Understanding each other's models: a standard representation of 16 global water models to support intercomparison, improvement, and communication

  • Global water models (GWMs) simulate the terrestrial water cycle, on the global scale, and are used to assess the impacts of climate change on freshwater systems. GWMs are developed within different modeling frameworks and consider different underlying hydrological processes, leading to varied model structures. Furthermore, the equations used to describe various processes take different forms and are generally accessible only from within the individual model codes. These factors have hindered a holistic and detailed understanding of how different models operate, yet such an understanding is crucial for explaining the results of model evaluation studies, understanding inter-model differences in their simulations, and identifying areas for future model development. This study provides a comprehensive overview of how state-of-the-art GWMs are designed. We analyze water storage compartments, water flows, and human water use sectors included in 16 GWMs that provide simulations for the Inter-Sectoral Impact Model Intercomparison Project phase 2b (ISIMIP2b). We develop a standard writing style for the model equations to further enhance model improvement, intercomparison, and communication. In this study, WaterGAP2 used the highest number of water storage compartments, 11, and CWatM used 10 compartments. Seven models used six compartments, while three models (JULES-W1, Mac-PDM.20, and VIC) used the lowest number, three compartments. WaterGAP2 simulates five human water use sectors, while four models (CLM4.5, CLM5.0, LPJmL, and MPIHM) simulate only water used by humans for the irrigation sector. We conclude that even though hydrologic processes are often based on similar equations, in the end, these equations have been adjusted or have used different values for specific parameters or specific variables. Our results highlight that the predictive uncertainty of GWMs can be reduced through improvements of the existing hydrologic processes, implementation of new processes in the models, and high-quality input data.

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Author:Camelia-Eliza TelteuORCiD, Hannes Müller SchmiedORCiDGND, Wim ThieryORCiDGND, Guoyong Leng, Peter BurekORCiDGND, Xingcai LiuORCiD, Julien Eric Stanislas BoulangeORCiD, Lauren Seaby AndersenORCiD, Manolis GrillakisORCiD, Simon N. GoslingORCiDGND, Yusuke Satoh, Oldrich RakovecORCiD, Tobias StackeORCiD, Jinfeng ChangORCiD, Niko WandersORCiD, Harsh Lovekumar Shah, Tim TrautmannORCiD, Ganquan MaoORCiD, Naota HanasakiORCiD, Aristeidis KoutroulisORCiD, Yadu PokhrelORCiDGND, Luis Eduardo Samaniego EguigurenORCiDGND, Yoshihide WadaORCiDGND, Vimal MishraORCiD, Junguo LiuORCiD, Petra DöllORCiDGND, Fang Zhao, Anne GädekeORCiD, Sam S. RabinORCiD, Florian HerzORCiDGND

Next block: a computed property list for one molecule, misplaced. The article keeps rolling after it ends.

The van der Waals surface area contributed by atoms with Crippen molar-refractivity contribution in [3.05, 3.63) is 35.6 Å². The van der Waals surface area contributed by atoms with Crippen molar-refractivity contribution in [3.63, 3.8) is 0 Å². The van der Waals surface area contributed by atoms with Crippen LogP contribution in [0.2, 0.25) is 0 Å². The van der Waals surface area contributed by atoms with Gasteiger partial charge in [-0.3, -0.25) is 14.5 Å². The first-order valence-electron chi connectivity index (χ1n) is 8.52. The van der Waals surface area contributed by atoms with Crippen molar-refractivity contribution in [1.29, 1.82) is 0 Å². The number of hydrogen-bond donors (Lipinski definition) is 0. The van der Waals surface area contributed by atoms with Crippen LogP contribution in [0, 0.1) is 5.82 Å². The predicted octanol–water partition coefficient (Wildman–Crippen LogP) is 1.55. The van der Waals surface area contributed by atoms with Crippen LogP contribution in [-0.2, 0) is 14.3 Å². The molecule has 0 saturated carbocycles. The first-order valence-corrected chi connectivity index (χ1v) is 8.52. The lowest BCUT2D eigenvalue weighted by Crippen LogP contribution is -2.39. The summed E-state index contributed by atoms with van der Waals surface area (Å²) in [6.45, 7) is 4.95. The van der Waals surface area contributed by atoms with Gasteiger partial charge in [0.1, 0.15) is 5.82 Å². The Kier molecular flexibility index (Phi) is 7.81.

Parent Title (English):Geoscientific model development discussions
Place of publication:Katlenburg-Lindau
Document Type:Article
Date of Publication (online):2021/01/08
Date of first Publication:2021/01/08
Publishing Institution:Universitätsbibliothek Johann Christian Senckenberg
Release Date:2023/05/25
Page Number:56
First Page:1
Last Page:56
Begutachteter Artikel erschienen in: Geoscientific model development, 14.2021, Nr. 6, S. 3843–3878, doi: 10.5194/gmd-14-3843-2021
Code availability: Information on the availability of source code for the models featured in this article can be found in the Table 12
Correspondence to: Camelia-Eliza Telteu (telteu@em.uni-frankfurt.de)
Institutes:Geowissenschaften / Geographie / Geographie
Fachübergreifende Einrichtungen / Biodiversität und Klima Forschungszentrum (BiK-F)
Dewey Decimal Classification:9 Geschichte und Geografie / 91 Geografie, Reisen / 910 Geografie, Reisen
Licence (German):License LogoCreative Commons - CC BY - Namensnennung 4.0 International